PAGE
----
Non-Fiction Books:

Complementarity, Catalysts, Compliance

The International Criminal Court in Uganda, Kenya, and the Democratic Republic of Congo

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Complementarity, Catalysts, Compliance by Christian M. De Vos

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Since its establishment at the turn of the century, a central preoccupation of the International Criminal Court (ICC) has been to catalyse the pursuit of criminal accountability at the domestic level. Drawing on ten years of research, this book theorizes the ICC's principle of complementarity as a transnational site and adaptive strategy for realizing an array of ambitious governance goals. Through a grounded, inter-disciplinary approach, it illustrates how complementarity came to be framed as a "catalyst for compliance" and its unexpected effects on the legal frameworks and institutions of three different ICC "situation countries" in Africa: Uganda, Kenya, and the Democratic Republic of Congo. Linking complementarity's law and practice to contemporary debates in international law and relations, the book unsettles international law's dominant progressive narrative. It urges a critical rethinking of the ICC's politics and a reorientation towards international criminal justice as a project of global legal pluralism.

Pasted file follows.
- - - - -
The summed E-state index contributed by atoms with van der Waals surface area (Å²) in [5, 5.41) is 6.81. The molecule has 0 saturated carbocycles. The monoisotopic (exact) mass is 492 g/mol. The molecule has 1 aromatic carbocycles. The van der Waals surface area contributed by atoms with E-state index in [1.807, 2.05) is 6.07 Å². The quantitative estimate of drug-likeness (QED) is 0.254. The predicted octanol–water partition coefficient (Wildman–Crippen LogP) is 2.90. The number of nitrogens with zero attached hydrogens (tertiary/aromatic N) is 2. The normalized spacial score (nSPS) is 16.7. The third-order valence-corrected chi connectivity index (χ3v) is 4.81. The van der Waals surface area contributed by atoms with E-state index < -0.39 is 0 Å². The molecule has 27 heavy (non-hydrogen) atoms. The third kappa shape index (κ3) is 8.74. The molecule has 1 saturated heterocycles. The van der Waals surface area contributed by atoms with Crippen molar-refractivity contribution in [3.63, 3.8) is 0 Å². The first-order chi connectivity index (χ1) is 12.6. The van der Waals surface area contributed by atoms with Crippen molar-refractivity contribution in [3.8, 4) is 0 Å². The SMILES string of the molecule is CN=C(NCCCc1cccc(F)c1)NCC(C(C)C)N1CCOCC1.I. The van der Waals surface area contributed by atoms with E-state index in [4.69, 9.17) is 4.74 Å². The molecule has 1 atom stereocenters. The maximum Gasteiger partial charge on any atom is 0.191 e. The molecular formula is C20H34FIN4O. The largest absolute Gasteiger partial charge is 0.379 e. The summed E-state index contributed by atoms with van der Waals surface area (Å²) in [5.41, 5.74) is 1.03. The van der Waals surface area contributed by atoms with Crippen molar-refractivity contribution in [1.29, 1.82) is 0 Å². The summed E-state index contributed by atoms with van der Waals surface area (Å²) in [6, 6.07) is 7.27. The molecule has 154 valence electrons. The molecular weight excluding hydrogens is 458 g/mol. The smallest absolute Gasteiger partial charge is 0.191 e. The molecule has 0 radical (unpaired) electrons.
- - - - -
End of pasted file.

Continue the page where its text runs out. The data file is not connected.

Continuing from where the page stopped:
Author Biography

Christian De Vos is a senior advocacy officer with the Open Society Justice Initiative. He has worked as a human rights advocate, attorney, and researcher for organizations including Amnesty International, the United States Institute of Peace, the War Crimes Research Office, and Leiden University's Grotius Centre for International Legal Studies. He previously clerked for the United States Court of Appeals for the Second Circuit. He has published in a number of leading academic journals and was a coeditor of the volume Contested Justice: The Politics and Practice of International Criminal Court Interventions (with Sara Kendall and Carsten Stahn, 2015). A graduate of American University Washington College of Law (JD) and Leiden University (PhD), De Vos is a member of the New York Bar and was a term member of the Council on Foreign Relations.
Release date NZ
March 31st, 2020
Country of Publication
United Kingdom
Worked examples or Exercises
Cambridge University Press
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